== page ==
|Teaching method||Contact hours|
|Course coordinator(s)||dr. ir. H Maat|
|dr. AJK Pols|
|Lecturer(s)||dr. IM Buizer|
|dr. S Hobbis|
|dr. ir. H Maat|
|drs. LFP Pijnenburg|
|dr. ir. MJ Voors|
|dr. AJK Pols|
|Examiner(s)||dr. ir. H Maat|
Language of instruction:
Assumed knowledge on:
SDC-36306 Perspectives and Themes in International Development Studies
This course teaches critical reflection on the use of research in international development practice. With critical reflection we mean carefully considering one’s beliefs, knowledge and assumptions and identifying the underlying reasons for endorsing them. Aid programs and development projects often contain research-related activities. Research designs and methodological strategies from different disciplines are used in various stages of development interventions, for different purposes and with different audiences and beneficiaries in mind. Putting theories on how to plan, implement and evaluate development interventions into practice therefore not only depends on the strengths and weaknesses of those theories as such. It also depends on how research is mediated by partners, practical constraints and emerging opportunities. Being able to think through the political and ethical aspects of research as it is used in real-life settings, and to reflect on what counts as ‘knowledge’ and how it is produced, are crucial skills for those aspiring to work in international development. The course is structured around three components or phases of development projects: planning, implementation and evaluation. For each phase, we reflect on three different aspects of research in development practice: political, ethical and knowledge aspects.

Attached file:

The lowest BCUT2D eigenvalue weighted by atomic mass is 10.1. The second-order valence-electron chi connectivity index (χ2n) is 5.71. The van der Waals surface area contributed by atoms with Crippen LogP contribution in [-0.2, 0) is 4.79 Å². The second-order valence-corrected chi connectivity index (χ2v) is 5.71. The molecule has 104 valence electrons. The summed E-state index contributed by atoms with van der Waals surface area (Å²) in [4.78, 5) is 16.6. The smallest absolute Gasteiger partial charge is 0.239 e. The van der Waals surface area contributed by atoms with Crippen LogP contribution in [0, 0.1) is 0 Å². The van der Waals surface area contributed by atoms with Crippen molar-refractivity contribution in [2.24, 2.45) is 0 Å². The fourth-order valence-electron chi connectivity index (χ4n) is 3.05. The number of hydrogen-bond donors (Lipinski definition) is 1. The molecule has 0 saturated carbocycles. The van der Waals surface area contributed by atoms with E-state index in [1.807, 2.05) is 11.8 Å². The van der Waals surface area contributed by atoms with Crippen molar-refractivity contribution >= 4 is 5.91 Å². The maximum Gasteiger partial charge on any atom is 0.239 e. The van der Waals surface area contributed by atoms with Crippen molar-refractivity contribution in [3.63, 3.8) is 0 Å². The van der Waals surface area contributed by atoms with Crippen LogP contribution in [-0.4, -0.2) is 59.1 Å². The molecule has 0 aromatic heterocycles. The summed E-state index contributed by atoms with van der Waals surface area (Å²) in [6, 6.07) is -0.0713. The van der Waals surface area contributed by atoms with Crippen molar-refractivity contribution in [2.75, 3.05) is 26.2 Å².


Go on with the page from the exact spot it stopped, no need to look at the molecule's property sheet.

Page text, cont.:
After successful completion of this course students are expected to be able to:
- demonstrate critical reflection on the politics, ethics and epistemology of research in international development practice
- appraise the roles of development specialists, as researchers and practitioners, in particular how to deal with political choices, ethical dilemmas and what counts as ‘knowledge’ related to research in international development practice;
- assess the use of transdisciplinary perspectives, including marginalised views, for problems and solutions in international development practice;
- assess research approaches from different disciplines and how they contribute to interdisciplinary research in development practice.
The course consists of lectures, literature study, tutorials, group discussions and paper writing.
- an interdisciplinary, reflective project plan (group, 70%);
- a written essay (individual, 30%).
Each component needs a minimum mark of 5.5 to pass.
The course will make use of scientific articles and professional papers, available electronically.
|Compulsory for:||MID||International Development Studies||MSc||4WD|